The Lost Backpack

by Ana Abdullah - September 24, 2018

— Summary: When a lost backpack is found, you give it to the police post, problem solved. But things just had to be all heavy and bloody. —

Ramdan placed the backpack carefully on his dining table. It laid limp with its thin straps hanging off the edge. Tough green canvas, heavily used but still in good shape. He didn’t steal it. It was found on a park bench on his way home. Could've been a bomb, and he'd exploded there and then, not that it mattered. No one was around.

“So finders keepers, huh?” He declared.

When only silence was his reply, he rummaged through the backpack. Hardly anything inside. Not even a wallet. Only a pack of baby wipes, some game pamphlets, a sandwich wrapper. As he turned it around, a small keychain dangled out from its handle. A black square metal embossed with the word ‘Makkah’. His thumb slid across it carefully.

“Fine, you're going to the police post.” He announced. This was a burden he didn't want after all.

With a loud grunt, Ramdan pushed himself off his chair, slinging the backpack over his shoulders. He nearly lost his balance as it suddenly weighed him down. He paused but quickly, dismissed it as fatigue from work. Then with heavy steps, he headed out, closing his door on his ringing telephone. The one that was shoved in his drawer with the rest of his medications.

And the backpack grew in its weight.

“What the hell?” He grumbled.

By the time he reached the park bench, it felt as if he was carrying his entire life burdens onto his shoulders. The backpack fell onto the bench with a loud thud. He was left panting hard, weak in the knees and badly needed to sit down. Wiping off the sweat from his wide forehead, he opened the backpack again. The same junk inside. Why so heavy -

A bicycle screeched to a stop before him. Its cyclist, a small chubby boy scowled as if he’d been asked the rude question. However, Ramdan merely continued breathing deeply. His round belly jiggled up and down as he leaned back onto the bench, letting the evening air cool him off.

“Hey, mister, whatcha doing with Nasir’s backpack? Did you steal it? It’s a sin to steal, you know. How did you steal it?” asked the boy, still glaring.

Well, this was faster than he’d expected. Still, he wasn’t ready for the chatter. Several more deep breaths before he replied, “I found it here. You know its owner? Nasir, was it?”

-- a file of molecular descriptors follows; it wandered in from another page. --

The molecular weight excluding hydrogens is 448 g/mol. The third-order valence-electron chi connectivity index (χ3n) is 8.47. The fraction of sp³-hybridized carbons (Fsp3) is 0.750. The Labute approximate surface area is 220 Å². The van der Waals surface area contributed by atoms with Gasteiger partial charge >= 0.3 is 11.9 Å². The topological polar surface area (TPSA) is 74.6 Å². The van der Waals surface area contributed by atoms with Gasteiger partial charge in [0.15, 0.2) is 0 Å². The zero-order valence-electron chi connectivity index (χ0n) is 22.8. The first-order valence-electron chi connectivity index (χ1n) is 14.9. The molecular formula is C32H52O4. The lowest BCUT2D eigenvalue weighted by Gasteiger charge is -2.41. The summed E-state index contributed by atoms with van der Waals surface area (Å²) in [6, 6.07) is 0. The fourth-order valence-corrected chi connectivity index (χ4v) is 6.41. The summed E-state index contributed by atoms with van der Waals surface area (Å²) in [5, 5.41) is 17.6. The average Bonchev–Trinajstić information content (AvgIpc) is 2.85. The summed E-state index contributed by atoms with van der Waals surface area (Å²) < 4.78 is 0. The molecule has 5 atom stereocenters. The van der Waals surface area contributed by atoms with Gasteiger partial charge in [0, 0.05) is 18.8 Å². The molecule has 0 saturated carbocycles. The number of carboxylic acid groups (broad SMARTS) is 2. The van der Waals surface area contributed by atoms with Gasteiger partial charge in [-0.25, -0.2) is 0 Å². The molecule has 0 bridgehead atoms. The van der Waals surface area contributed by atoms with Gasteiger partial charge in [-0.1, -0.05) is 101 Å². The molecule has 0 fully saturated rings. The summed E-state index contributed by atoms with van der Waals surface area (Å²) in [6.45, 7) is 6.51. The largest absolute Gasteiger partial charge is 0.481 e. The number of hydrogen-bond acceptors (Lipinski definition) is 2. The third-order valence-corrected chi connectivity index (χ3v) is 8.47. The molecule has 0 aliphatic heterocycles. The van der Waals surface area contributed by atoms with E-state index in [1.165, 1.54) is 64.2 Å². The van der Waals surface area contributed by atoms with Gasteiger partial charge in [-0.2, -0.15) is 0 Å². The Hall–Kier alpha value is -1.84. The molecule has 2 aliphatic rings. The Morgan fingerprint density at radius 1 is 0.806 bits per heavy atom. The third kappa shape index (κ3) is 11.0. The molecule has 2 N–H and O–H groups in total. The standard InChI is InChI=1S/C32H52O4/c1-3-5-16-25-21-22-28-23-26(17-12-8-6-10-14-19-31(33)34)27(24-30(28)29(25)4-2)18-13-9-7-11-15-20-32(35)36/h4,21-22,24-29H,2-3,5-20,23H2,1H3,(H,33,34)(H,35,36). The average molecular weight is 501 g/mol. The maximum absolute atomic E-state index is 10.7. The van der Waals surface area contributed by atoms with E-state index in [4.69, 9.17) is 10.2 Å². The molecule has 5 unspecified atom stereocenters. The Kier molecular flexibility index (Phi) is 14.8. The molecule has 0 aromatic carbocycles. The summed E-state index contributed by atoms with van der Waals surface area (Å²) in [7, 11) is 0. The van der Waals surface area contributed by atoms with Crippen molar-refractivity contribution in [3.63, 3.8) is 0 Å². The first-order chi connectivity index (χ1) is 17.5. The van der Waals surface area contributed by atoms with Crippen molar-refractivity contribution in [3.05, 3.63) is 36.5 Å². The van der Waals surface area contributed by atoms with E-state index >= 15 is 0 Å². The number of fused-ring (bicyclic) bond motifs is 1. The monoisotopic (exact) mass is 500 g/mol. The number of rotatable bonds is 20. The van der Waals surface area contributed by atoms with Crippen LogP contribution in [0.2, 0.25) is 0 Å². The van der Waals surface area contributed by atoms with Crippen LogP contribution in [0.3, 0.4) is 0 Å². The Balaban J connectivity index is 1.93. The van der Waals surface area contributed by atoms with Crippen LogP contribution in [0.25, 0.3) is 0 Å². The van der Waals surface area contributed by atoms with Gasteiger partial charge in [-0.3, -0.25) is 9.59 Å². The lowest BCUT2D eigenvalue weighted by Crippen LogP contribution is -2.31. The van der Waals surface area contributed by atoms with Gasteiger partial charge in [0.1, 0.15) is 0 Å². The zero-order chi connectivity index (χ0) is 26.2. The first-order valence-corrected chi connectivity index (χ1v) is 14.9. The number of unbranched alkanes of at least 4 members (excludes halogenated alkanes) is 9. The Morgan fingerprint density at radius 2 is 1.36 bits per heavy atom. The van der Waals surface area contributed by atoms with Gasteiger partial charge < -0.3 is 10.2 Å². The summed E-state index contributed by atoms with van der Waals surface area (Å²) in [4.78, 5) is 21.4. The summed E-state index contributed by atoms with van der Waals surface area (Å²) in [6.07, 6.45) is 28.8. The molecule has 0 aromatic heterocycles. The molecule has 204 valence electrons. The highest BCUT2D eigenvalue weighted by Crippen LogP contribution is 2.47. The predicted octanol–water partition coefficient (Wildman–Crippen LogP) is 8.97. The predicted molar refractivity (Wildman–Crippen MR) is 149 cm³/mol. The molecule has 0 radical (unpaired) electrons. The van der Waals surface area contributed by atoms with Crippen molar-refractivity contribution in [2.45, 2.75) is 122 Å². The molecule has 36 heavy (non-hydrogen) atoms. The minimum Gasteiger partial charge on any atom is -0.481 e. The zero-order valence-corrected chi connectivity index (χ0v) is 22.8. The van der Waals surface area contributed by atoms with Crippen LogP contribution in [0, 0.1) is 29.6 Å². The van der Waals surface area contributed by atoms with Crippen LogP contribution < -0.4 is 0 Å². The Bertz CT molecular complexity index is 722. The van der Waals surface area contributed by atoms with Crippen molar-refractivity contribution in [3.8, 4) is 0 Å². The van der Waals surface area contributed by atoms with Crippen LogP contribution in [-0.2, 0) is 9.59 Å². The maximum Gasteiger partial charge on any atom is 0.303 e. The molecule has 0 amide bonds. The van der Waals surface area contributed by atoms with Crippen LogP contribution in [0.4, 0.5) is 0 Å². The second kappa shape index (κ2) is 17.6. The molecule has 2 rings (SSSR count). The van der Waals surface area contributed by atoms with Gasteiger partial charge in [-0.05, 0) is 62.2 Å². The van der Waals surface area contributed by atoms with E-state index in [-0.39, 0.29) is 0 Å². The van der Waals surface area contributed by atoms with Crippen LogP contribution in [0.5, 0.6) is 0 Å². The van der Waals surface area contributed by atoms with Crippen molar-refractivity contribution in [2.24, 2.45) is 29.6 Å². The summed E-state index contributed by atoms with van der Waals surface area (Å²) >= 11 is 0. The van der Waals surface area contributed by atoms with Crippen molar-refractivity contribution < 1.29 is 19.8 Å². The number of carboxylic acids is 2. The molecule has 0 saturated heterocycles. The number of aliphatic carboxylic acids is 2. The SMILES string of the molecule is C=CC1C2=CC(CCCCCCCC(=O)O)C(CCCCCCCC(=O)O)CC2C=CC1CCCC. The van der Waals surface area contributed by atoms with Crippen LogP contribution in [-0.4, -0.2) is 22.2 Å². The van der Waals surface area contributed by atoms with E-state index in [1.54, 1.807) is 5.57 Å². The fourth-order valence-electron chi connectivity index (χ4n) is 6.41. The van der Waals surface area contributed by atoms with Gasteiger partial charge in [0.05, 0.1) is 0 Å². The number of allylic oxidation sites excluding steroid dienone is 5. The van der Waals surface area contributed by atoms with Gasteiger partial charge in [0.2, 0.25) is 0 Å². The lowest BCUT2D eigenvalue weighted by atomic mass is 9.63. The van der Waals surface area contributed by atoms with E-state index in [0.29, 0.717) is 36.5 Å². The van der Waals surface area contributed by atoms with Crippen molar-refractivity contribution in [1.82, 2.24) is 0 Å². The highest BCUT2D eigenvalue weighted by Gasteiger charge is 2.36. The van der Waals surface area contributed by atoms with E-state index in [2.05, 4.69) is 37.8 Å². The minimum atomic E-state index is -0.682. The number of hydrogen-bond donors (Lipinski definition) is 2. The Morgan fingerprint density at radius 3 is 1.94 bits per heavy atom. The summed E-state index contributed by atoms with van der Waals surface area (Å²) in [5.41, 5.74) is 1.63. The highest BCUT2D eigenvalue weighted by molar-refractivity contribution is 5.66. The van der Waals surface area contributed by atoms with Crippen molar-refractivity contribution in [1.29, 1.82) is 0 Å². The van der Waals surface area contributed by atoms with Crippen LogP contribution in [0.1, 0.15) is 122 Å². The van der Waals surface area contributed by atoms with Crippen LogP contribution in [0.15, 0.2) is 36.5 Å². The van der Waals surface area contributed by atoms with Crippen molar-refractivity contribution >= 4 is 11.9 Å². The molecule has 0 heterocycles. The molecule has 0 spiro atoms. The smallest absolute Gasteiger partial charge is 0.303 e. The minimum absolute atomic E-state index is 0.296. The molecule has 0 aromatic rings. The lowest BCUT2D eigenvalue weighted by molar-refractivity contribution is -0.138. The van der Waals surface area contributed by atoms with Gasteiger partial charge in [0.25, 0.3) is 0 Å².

The frown vanished into a huge grin.

“Oh, man, who doesn’t know the guy? He helps me with my homework. The other time he even bought me a game for passing my exams - ”

Ramdan shoved the backpack to him. Good, mystery solved. Now, he could return to his empty flat or treat his diabetes to a big glass of cold cola. Wait, did he bring his wallet? He heaved himself off the bench. But the boy pulled him by his sleeve. Ramdan turned to him with a grimace, making him let go instantly.

“See here, mister,” he said, meekly. “Nasir's a backpacker. He moves around the neighbourhood so I don’t know where he’s staying. I can't return it to him. You take it back.”

“Look - ” Ramdan waited for a name.

“Burhan,” offered the boy readily.

“Burhan, I’m not taking this burden. If you don’t take it, I’ll throw it away.” He shoved it back.

And something white fell between them. A crumpled handkerchief stained in dark red.

“It could be juice,” assured Ramdan, seeing the boy’s horror.

“No way, mister! I hurt myself badly once and I know how blood smells. You know any red juice that smells metallic?”

“Bad juice.”

Gingerly, Ramdan picked the cloth by its clean ends, returning it to the backpack. It was really nothing. Or else, he would have seen something on the bag or on the bench. But little Burhan was gripping his arm tight, eyes now wide with fear.

“Maybe Nasir is badly injured, mister. You said you found his backpack here. He’s never without it, see. Maybe he was robbed and they stabbed him and - ”

A shrilling sound nearly made his heart stop. Ramdan hugged the backpack in time.

“Oh, phone, phone.” Burhan struggled as it shrieked further. With trembling hands, he answered it quickly but only to end it with a panic look.